Moments of Inertia by Rachel Crawford

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The Hobby

Saurus warrior

Reader, I paint lizards.

I paint them at the weekend. I paint them on weekday evenings. Sometimes I even paint them before going to work. Painting lizards is my new, engrossing pastime.

Part of that was a lie: it’s not really a new interest, but a revived one. The world of miniatures has drawn my attention since I was little, but I drifted away from it in my mid-teens. In the last few years I’ve experienced a growing desire to get back in, spurred on by the enthusiastic evangelism of podcasts like Miniatures Monthly and websites like Hipsterhammer.

Feeling inspired, I dug my old Warhammer models out of the eaves in my mum’s house, dusted them off, and surveyed what I found. It was a wasteland. Many were unpainted and others were painted so poorly that it almost seemed cruel not to repaint them. Which was perfect. It means I have a treasure trove of miniatures to practice on before I need to get new models.

Skink skirmisher with blowpipe

Ever since then I’ve been steadily working my way through them, painting or re-painting a few every week. The majority are Lizardmen (now dubbed Seraphon in the Age of Sigmar system that replaced the crotchety Warhammer Fantasy Battle a few years ago), but there are some Eldar, Lord of the Rings minis, and a mixed bag of others. There’s even an unassembled Space Marine tank which I have no recollection of acquiring.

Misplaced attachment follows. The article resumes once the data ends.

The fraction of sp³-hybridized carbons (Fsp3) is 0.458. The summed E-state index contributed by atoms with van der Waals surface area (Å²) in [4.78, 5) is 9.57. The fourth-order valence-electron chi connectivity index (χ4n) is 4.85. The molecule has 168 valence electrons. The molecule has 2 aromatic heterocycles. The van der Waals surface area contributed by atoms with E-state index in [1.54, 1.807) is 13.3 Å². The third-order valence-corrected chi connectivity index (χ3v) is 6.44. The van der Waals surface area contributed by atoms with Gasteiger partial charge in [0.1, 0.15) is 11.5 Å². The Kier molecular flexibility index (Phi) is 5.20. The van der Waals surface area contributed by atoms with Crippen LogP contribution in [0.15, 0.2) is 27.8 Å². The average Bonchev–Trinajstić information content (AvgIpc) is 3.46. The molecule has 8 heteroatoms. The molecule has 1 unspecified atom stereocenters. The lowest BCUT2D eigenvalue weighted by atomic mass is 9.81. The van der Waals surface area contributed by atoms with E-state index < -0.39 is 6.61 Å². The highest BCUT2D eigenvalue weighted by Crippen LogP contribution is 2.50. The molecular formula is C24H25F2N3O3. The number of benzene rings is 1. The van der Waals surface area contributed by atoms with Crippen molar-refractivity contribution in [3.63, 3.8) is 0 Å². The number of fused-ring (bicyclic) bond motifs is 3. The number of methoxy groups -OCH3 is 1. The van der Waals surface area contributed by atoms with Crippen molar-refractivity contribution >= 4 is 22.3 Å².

I find painting highly rewarding. It’s as if the activity is opens my head up and fixes all the faulty wires. When I emerge from a session, I feel calm and energised. Since starting I’ve improved measurably and am already a better painter than child-me ever was. It’s been a joy to watch my skills sharpening as I practice and my knowledge growing as I experiment, consume tutorials, get tips and ask questions.

When I need advice, there’s a channel on The Crate and Crowbar’s Discord server which I’ve found to be a great place to hang out and share my progress. The level of skill on display in there can be astonishingly high – a little intimidating, even – but the welcoming attitude of all the patrons means my questions are always answered helpfully and considerately. I also enjoy the painting tutorials on Warhammer TV.

Old-school Bretonnian archers

Things are different now. The hobby itself is in flux, riding the wake of the recent tabletop games renaissance. Games Workshop are smarter about technology and community-building than I remember they used to be, and it seems to be paying off. They’re also experimenting with more board-gamey designs like Shadespire1, while Fantasy Flight are making inroads into the miniatures wargaming space with their own recent titles. Elsewhere on the landscape, neat-looking games like Frostgrave are making me want to grab some dice and dive in.

I also feel like the hobby is becoming a better place for women. I hope I don’t have to eat those words.

Climate change aside, the biggest difference between then and now is that I have an adult’s patience and a full-time employee’s disposable income. This thing demands a lot of time, dedication, and money. I’m glad I have them.

Thanks for reading! Have you had experiences with the hobby? Tell me about them on Twitter or in the comments below.

  1. I’m really enthusiastic about Shadespire and have been playing about 4 games of it per week since it came out. It’s excellent. If I’m lucky I’ll get post about it written sometime. 

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